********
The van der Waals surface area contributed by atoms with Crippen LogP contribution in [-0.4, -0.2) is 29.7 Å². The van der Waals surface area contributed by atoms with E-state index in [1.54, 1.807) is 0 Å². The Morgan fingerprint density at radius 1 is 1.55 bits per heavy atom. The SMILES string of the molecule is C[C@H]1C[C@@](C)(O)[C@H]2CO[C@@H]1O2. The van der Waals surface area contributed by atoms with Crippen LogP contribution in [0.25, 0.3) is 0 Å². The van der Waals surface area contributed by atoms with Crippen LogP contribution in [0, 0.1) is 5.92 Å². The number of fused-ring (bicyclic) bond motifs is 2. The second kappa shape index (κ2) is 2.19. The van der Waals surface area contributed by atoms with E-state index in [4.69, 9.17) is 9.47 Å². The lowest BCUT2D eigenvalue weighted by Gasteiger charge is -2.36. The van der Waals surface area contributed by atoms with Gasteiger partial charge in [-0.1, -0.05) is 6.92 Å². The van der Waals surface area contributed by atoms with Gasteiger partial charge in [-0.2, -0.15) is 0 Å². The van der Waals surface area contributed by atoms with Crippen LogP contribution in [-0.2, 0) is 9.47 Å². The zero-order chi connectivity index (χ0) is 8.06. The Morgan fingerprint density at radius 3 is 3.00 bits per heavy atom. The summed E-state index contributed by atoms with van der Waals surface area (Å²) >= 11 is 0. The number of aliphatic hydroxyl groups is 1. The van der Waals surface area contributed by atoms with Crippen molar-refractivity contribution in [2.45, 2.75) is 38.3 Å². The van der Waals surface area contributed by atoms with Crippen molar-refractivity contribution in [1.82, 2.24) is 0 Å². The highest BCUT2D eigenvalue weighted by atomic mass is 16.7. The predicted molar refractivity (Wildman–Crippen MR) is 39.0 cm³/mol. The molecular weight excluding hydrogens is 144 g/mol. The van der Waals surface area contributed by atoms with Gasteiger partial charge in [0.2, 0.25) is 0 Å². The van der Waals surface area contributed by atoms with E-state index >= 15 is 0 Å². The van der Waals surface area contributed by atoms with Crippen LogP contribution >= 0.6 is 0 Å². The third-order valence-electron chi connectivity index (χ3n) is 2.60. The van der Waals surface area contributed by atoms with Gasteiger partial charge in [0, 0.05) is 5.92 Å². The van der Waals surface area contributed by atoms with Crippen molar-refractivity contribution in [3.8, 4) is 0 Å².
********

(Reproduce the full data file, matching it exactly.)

The van der Waals surface area contributed by atoms with Crippen LogP contribution in [-0.4, -0.2) is 29.7 Å². The van der Waals surface area contributed by atoms with E-state index in [1.54, 1.807) is 0 Å². The Morgan fingerprint density at radius 1 is 1.55 bits per heavy atom. The SMILES string of the molecule is C[C@H]1C[C@@](C)(O)[C@H]2CO[C@@H]1O2. The van der Waals surface area contributed by atoms with Crippen LogP contribution in [0.25, 0.3) is 0 Å². The van der Waals surface area contributed by atoms with Crippen LogP contribution in [0, 0.1) is 5.92 Å². The number of fused-ring (bicyclic) bond motifs is 2. The second kappa shape index (κ2) is 2.19. The van der Waals surface area contributed by atoms with E-state index in [4.69, 9.17) is 9.47 Å². The lowest BCUT2D eigenvalue weighted by Gasteiger charge is -2.36. The van der Waals surface area contributed by atoms with Gasteiger partial charge in [-0.1, -0.05) is 6.92 Å². The van der Waals surface area contributed by atoms with Gasteiger partial charge in [-0.2, -0.15) is 0 Å². The van der Waals surface area contributed by atoms with Crippen LogP contribution in [-0.2, 0) is 9.47 Å². The zero-order chi connectivity index (χ0) is 8.06. The Morgan fingerprint density at radius 3 is 3.00 bits per heavy atom. The summed E-state index contributed by atoms with van der Waals surface area (Å²) >= 11 is 0. The number of aliphatic hydroxyl groups is 1. The van der Waals surface area contributed by atoms with Crippen molar-refractivity contribution in [2.45, 2.75) is 38.3 Å². The van der Waals surface area contributed by atoms with Crippen molar-refractivity contribution in [1.82, 2.24) is 0 Å². The highest BCUT2D eigenvalue weighted by atomic mass is 16.7. The predicted molar refractivity (Wildman–Crippen MR) is 39.0 cm³/mol. The molecular weight excluding hydrogens is 144 g/mol. The van der Waals surface area contributed by atoms with Gasteiger partial charge in [0.2, 0.25) is 0 Å². The van der Waals surface area contributed by atoms with E-state index >= 15 is 0 Å². The van der Waals surface area contributed by atoms with Crippen LogP contribution >= 0.6 is 0 Å². The third-order valence-electron chi connectivity index (χ3n) is 2.60. The van der Waals surface area contributed by atoms with Gasteiger partial charge in [0, 0.05) is 5.92 Å². The van der Waals surface area contributed by atoms with Crippen molar-refractivity contribution in [3.8, 4) is 0 Å².